The Quiet Life: Reflections from a Trappist Monastery
It was Ignatius of Loyola who observes that the Divinity “hides itself.” (Spiritual Exercises 4th week, 1st contemplation). The sentiment seems to come alive when one enters the lives of the Monks who live at the Abbey of the Genesee near Rochester New York. Here one discovers the 20 or so Trappist Monks who live the hidden life in silence, away from the “hustle and bustle” of ordinary life.
Following the rule of St. Benedict, The Trappists of The Strict Observance, have prayer and work as two fundamental pillars upon which their life is founded. For example, they wake up at 3:15am and at about 3:30am will pray with the psalms. After a few hours of quiet personal reading, they gather again to pray the psalms and worship at mass. They then work for a few hours largely in a bakery where they will produce bread and other baked goods.
They will then gather together at noon to pray the psalms. After lunch, and about an hour of free time, they will gather again to pray the psalms and go to work. After this, (and a brief respite) they gather again to… pray the psalms. Finally, just before retiring to bed, around 7:30pm they gather again to … can you guess what they do?
The schedule, which is most certainly contemplative, allows the monk to pray for roughly 5 hours a day. This does not factor in private prayer that many of the monks adhere to.
I’m sure the reader at this point may ask – what’s the point? There is no active ministry per se that engages the public. In quiet and in silence the monks live their lives. They give no lectures, they write few books, and most seem to die in obscurity without any knowledge to the world that they were even amongst them.
One point, or perhaps the point, is perhaps that there is no point (in a worldly sense).
In the eyes of the world, such a life is a waste of time. After all, our world prizes honours and wealth and such commodities are not found when one hides oneself from that world.
However, for those seeking a heavenly home, such a life makes complete sense.
The monk begins with the idea that “heaven is for real” and that when they die they will be with the Lord. Therefore, there is an attempt to live one’s life here and now with this reality in mind. That is, the entire life, with all its hiddenness, seems to be a preparation for death.
Some may think that is “good for them,” but the rest of us have “bills to pay.” I would like to make the argument here that every Christian is called to live such a life. This doesn’t mean we are called to live in silence or withdraw from the demands of daily life .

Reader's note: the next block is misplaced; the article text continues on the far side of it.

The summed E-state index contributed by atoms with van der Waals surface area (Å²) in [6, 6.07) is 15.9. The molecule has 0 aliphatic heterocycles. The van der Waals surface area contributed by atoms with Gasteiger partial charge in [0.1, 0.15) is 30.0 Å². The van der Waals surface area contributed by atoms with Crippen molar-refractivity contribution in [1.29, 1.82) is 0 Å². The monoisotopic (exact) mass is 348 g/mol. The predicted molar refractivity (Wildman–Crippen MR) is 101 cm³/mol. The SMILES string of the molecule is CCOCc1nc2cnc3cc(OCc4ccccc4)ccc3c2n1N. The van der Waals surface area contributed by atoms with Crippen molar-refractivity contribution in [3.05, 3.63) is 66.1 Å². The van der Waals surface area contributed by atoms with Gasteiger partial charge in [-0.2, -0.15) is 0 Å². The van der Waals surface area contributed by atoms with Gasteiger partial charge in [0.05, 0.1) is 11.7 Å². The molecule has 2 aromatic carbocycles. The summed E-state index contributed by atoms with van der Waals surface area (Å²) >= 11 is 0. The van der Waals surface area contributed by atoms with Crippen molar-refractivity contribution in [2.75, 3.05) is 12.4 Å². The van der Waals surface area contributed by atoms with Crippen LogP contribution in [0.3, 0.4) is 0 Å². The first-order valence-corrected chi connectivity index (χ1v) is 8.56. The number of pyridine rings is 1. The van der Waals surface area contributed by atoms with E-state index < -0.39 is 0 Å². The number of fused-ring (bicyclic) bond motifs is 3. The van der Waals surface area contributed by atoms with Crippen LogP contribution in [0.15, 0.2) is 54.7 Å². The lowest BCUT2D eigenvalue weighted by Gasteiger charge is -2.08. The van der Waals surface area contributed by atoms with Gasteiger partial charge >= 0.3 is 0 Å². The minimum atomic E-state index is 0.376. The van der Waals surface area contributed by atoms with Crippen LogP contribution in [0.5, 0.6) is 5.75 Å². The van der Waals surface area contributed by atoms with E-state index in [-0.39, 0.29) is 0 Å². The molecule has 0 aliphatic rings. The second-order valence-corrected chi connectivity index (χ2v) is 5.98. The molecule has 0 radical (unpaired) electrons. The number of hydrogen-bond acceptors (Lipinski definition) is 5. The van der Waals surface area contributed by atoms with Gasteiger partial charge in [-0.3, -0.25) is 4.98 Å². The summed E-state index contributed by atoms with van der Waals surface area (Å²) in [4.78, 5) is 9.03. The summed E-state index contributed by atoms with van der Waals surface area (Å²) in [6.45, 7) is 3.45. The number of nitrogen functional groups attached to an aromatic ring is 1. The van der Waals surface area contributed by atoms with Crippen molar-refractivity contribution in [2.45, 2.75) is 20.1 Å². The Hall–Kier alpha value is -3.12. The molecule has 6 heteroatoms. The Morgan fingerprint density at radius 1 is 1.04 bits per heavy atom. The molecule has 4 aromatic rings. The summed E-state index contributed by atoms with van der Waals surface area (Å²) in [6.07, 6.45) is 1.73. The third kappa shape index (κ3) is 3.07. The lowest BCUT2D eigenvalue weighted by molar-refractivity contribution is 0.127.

What I mean is that the people of the world ought to look at our lives and “scratch their heads” saying, “Really? You live like that?” That is, whether we teach, preach, or change diapers, there shouldn’t be an earthly justification for the way we live. Everything we do, and are, ought to find its meaning and its reason in the hand of Christ.
But there is a cost. At the end of the day, to allow oneself to be hidden from the public eye, is to give up at the same time on receiving honours and praises in the way others do. It is to intentionally humble oneself (1Peter 5:6), so that we may receive the crown of victory in the hereafter (James 1:12).
The more our meaning is found in Christ, the more we will become a contradiction to the world. What’s more, if they persecuted Him, they most certainly will persecute us as well (John 15:20). It is perhaps those who are most comfortable with this hiddenness who have realized that “God alone suffices.”
The Trappist then for me seems to echo well the sentiments of the Jesuit martyr Edmund Campion. It was Campion who confided to a friend that “…As for me, all is over. I have made a free oblation of myself to His Divine majesty both in life and in death. I hope He will give me the grace and the force to perform. This is all I desire.”
Hence, the Monk who lives hidden, offering himself to God daily both in life and eventually in death, becomes like the martyr. What’s more the martyr is a life that in its offering becomes most like Christ.
Hence, as usual we have a complete reversal in the Christian story. The life that once did not make sense becomes the life that makes complete sense.